Most of the hands meet the rule of 18 and on that basis are worth an opening bid , but on some hands I am puzzled as to what sensible rebids can be made once partner responds. As for the 8 HCP spade opener I would prefer partner to open a weak two in that suit and get the message across straightaway that it is a weak hand.
It seems to me that partnerships renowned for light or extremely light openers must be able to field such bids, in that partners don’t go rushing off into game bids or slam enquiries.

Jeff LehmanMay 20th, 2015 at 09:20

I think there was also a three count opened 1D in third chair (in Kxx of diamonds, if I recall), favorable, a call that attracted some questions about legality in comments on a post about the Trials on Bridge Winners.

I recommend that opponents conclude on a set of defensive bidding agreements over the nebulous 1D opening bid, (not just when the opening is often “fert” (short for fertilizer) when opened in 3rd seat), that is favored by Precision pairs … a set of agreements that differs from agreements over “regular” 1D opening bids. The agreements should try to capitalize on the fact that responder knows nothing about opener’s diamond length or strength, and, in fact, the opening 1D is often a balanced 11-13, a hand too weak for Precision pairs’ 14-16 1NT opening.

JRGMay 20th, 2015 at 10:16

Hi Jeff.

Regarding having a set of agreements over the nebulous 1 opening — I fully agree. The same applies against 10-12 and 12-14 1NT. Most pairs have some sort of agreement over the latter, but seem to have trouble over the former (pairs playing 10-12 always have escape mechanisms but do get caught sometimes).

The difficulty at the club-level is that there aren’t very many serious partnerships, at least not in my neck of the woods, and even some of those don’t bother with defences against situations that rarely come up. However, I was curious about higher-level tournament competition.

I only played a few times in higher levels (Zonals and World Bridge Olympiad). In those competitions, we encountered a lot of strong club systems and other conventions such as Multi 2 (in various forms), opening 2NT unusual for the minors, Muiderberg 2 of Major openings (5-card suit and an undisclosed 4-card or longer minor), etc. Some of these things we played ourselves. When I moved back to Canada (Newfoundland), I discovered, after teaching a partner to play them and playing in a few club games, that we couldn’t play them at the club-level (at least not at the club here — ACBL regulations allow a lot of discretion on the part of club owners, though recent changes to the General Chart make more stuff legal).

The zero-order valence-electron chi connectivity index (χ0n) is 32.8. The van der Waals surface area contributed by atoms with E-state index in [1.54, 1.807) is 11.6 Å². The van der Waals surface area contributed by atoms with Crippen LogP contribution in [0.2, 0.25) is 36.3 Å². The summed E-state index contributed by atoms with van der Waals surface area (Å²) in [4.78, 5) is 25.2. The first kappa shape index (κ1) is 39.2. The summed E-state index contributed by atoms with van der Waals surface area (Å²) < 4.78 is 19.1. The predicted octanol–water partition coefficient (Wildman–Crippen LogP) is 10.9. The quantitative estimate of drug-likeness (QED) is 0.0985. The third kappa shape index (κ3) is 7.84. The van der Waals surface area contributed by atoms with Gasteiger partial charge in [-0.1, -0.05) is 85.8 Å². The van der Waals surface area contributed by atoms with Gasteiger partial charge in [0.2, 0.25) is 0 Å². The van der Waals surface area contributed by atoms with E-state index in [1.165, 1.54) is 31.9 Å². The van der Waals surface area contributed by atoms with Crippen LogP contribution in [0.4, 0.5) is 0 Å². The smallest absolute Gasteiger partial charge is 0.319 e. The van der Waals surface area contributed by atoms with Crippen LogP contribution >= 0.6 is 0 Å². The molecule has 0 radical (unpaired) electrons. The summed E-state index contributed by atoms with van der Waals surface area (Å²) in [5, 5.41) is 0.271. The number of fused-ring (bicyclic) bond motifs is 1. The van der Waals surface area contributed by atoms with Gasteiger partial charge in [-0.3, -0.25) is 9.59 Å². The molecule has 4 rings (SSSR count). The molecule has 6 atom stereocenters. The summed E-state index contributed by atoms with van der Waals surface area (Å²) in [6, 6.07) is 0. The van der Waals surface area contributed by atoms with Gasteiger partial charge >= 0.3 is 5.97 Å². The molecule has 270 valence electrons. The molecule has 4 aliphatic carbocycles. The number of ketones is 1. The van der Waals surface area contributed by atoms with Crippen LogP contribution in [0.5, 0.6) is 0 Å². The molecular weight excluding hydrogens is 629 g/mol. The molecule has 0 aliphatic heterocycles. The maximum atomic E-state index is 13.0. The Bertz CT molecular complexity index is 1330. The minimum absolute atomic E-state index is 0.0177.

slarMay 20th, 2015 at 12:13

My peers in the Washington area are hyper-aggressive. Most pairs open most 11 point hands. I find myself passing out more than most.

FWIW, I don’t hate opening hands 22, 28, and 29.
* On 22, I have good defense and better than average texture.
* On 28 I’m protected somewhat by Drury. If partner bids 2NT (natural) over 1S, I have a decent chance of making it. @Dave Memphis MOJO if we end up in 3NT there is something wrong!
* I wouldn’t bid 29 if it was 4-3-3-3 but with 4-4-3-2 it isn’t so bad. It is only a point off and I can rebid 1NT over 1S. (not the ideal contract but not terrifying either)

Sy PeckinsJuly 6th, 2015 at 10:47

I think that all those players should have listed after other for opening bids – unlimited in a tournament which partner should alert, or should that be open light. This is not how a tournament should be run; it’s crapshoot. I
think a very limited number of conventions shoud be allowed. There are too many conventions allowed at all levels – club level on up. It makes it unpleasant to play today when opponents play a long list of conventions with no names and they should have a sheet which they should be forced to give you before you start to play against them. That would cause a problem because then the round time would become excessive.